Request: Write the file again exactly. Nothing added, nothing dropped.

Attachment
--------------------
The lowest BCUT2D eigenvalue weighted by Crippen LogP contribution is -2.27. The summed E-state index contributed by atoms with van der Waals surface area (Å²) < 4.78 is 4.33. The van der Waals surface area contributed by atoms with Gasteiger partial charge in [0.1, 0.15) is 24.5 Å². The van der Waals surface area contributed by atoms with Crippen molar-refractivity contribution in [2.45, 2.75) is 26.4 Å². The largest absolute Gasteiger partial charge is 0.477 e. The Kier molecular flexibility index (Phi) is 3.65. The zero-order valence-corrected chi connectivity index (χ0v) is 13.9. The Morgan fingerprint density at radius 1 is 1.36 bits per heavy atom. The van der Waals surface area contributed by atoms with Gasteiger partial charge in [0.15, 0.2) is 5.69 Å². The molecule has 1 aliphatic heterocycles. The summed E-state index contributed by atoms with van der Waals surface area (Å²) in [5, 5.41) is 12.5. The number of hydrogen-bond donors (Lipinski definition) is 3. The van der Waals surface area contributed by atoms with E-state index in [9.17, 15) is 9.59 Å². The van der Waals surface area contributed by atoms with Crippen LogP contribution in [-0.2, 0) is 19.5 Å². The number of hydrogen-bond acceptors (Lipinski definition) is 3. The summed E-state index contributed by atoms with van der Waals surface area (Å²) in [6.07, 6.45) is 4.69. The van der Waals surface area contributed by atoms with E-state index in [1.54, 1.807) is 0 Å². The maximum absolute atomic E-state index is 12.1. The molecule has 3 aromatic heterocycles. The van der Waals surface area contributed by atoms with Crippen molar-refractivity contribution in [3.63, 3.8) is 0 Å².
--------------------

The lowest BCUT2D eigenvalue weighted by Crippen LogP contribution is -2.27. The summed E-state index contributed by atoms with van der Waals surface area (Å²) < 4.78 is 4.33. The van der Waals surface area contributed by atoms with Gasteiger partial charge in [0.1, 0.15) is 24.5 Å². The van der Waals surface area contributed by atoms with Crippen molar-refractivity contribution in [2.45, 2.75) is 26.4 Å². The largest absolute Gasteiger partial charge is 0.477 e. The Kier molecular flexibility index (Phi) is 3.65. The zero-order valence-corrected chi connectivity index (χ0v) is 13.9. The Morgan fingerprint density at radius 1 is 1.36 bits per heavy atom. The van der Waals surface area contributed by atoms with Gasteiger partial charge in [0.15, 0.2) is 5.69 Å². The molecule has 1 aliphatic heterocycles. The summed E-state index contributed by atoms with van der Waals surface area (Å²) in [5, 5.41) is 12.5. The number of hydrogen-bond donors (Lipinski definition) is 3. The van der Waals surface area contributed by atoms with E-state index in [9.17, 15) is 9.59 Å². The van der Waals surface area contributed by atoms with Crippen LogP contribution in [-0.2, 0) is 19.5 Å². The number of hydrogen-bond acceptors (Lipinski definition) is 3. The summed E-state index contributed by atoms with van der Waals surface area (Å²) in [6.07, 6.45) is 4.69. The van der Waals surface area contributed by atoms with E-state index in [1.54, 1.807) is 0 Å². The maximum absolute atomic E-state index is 12.1. The molecule has 3 aromatic heterocycles. The van der Waals surface area contributed by atoms with Crippen molar-refractivity contribution in [3.63, 3.8) is 0 Å².